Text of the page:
Fly Me To Anxiety

I do realize that this post would make me sound like even more of a privileged white girl than I am. And that’s all right. It is stereotypical to think of my illness as that of a rich people’s problem. How dare we starve ourselves willingly when there are millions out there dying without access to proper nutrition? Perhaps. Perhaps I am a selfish privileged girl.

And this is yet another thing that used to terrified me.

Here I am, sitting on my flight back to Madrid, for my last semester of college, thinking about how to kill time, when the flight attendant arrives with her trolley and starts offering drinks and snacks. And that’s when the memory of the crippling fear hits me.

Airplane food. It might seem like no big deal but in reality, an airplane is perhaps one of the most out-of-control environments one could encounter; and as I have said many times before, eating disorders have a lot to do with control.

Thankfully, I have gotten over this pretty quickly, given how much I have to travel on a regular basis; but I remember just how hard it was in the very beginning. How hard it was to lose control – to voluntarily give it up thousands of feet in the air.

What do I mean by that? Imagine this: your brain is telling you that you’re a fat cow who doesn’t need to eat today. Or that you need to eat something that is mostly water and no calories. You’re struggling with those thoughts, trying to convince yourself that it’s fine, that you’ll find something that your disorder craves – and then you are locked in a tin can with only one or two options for your meal. Chicken or fish. Beef or pork. Egg or salami.

None of them look healthy.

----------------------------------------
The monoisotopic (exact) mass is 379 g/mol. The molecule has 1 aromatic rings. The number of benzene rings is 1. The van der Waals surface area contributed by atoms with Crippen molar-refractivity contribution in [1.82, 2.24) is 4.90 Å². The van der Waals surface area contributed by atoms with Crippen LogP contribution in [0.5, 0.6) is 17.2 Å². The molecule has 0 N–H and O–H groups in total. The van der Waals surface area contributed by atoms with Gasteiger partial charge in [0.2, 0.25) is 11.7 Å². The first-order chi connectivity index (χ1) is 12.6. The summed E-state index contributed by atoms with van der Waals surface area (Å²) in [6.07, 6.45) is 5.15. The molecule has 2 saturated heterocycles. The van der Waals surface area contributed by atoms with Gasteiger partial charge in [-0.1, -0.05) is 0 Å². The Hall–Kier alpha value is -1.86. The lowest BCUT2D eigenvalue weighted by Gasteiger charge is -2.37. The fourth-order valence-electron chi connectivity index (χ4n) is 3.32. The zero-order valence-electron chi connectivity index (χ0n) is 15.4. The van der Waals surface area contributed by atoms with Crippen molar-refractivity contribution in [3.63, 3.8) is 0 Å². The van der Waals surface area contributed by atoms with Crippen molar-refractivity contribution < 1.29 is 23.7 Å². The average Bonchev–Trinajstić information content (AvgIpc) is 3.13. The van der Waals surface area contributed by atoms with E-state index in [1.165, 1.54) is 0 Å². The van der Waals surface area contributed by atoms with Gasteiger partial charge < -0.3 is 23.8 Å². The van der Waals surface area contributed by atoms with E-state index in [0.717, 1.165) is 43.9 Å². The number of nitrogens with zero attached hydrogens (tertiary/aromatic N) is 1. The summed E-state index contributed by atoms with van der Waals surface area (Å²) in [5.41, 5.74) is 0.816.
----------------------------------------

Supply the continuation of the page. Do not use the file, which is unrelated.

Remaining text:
The macaroni in the small tinfoil container are drowning in some greasy concoction. The dessert they offer is not fruit but a nice, full-fat chocolate candy bar. There is no diet soda in sight.

Airplane food is a panic attack on a tray. All thoughts of calories go into overdrive – the do not have a nutritional value count on the back of each piece. There is nothing to hang on to, nothing to calculate. So you push it away.

But then the nice flight attendant pouts at you and goes, at least take the candy bar.

You scream internally but you accept it, stuffing it into the front seat pocket. Your hands shake as you ask for another glass of water. And another. And another. People around you stuff their faces and drink tomato juice, thick with vegetable-y calories, pungent and sickening. You stick to water and coffee. You feel bad for not eating, so you ask for more from the flight attendant whose practiced smile looks mocking. More, more. More.

Enough to convince yourself that the ubiquitous smell of warmed-up lunch that wafts through the entire aircraft doesn’t bother you. You turn your head and see an obese man finish the last of his stone-like white bread bun. His butter packet is open and seeping melted dairy onto the tray.

You can’t wait to be home. Home, where everything is safe and controlled by you. Home, where the vegetarian option is vegetables and air. Home, where there is no sticky rice and baked beans and chocolate bars.

Home, where everything is countable.

Home, where there is salvation in numbers.

P.S.: just after I wrote this, Lufthansa gave me a pleasant surprise.


THEY GET IT. THEY GET IT. You go, Lufthansa!




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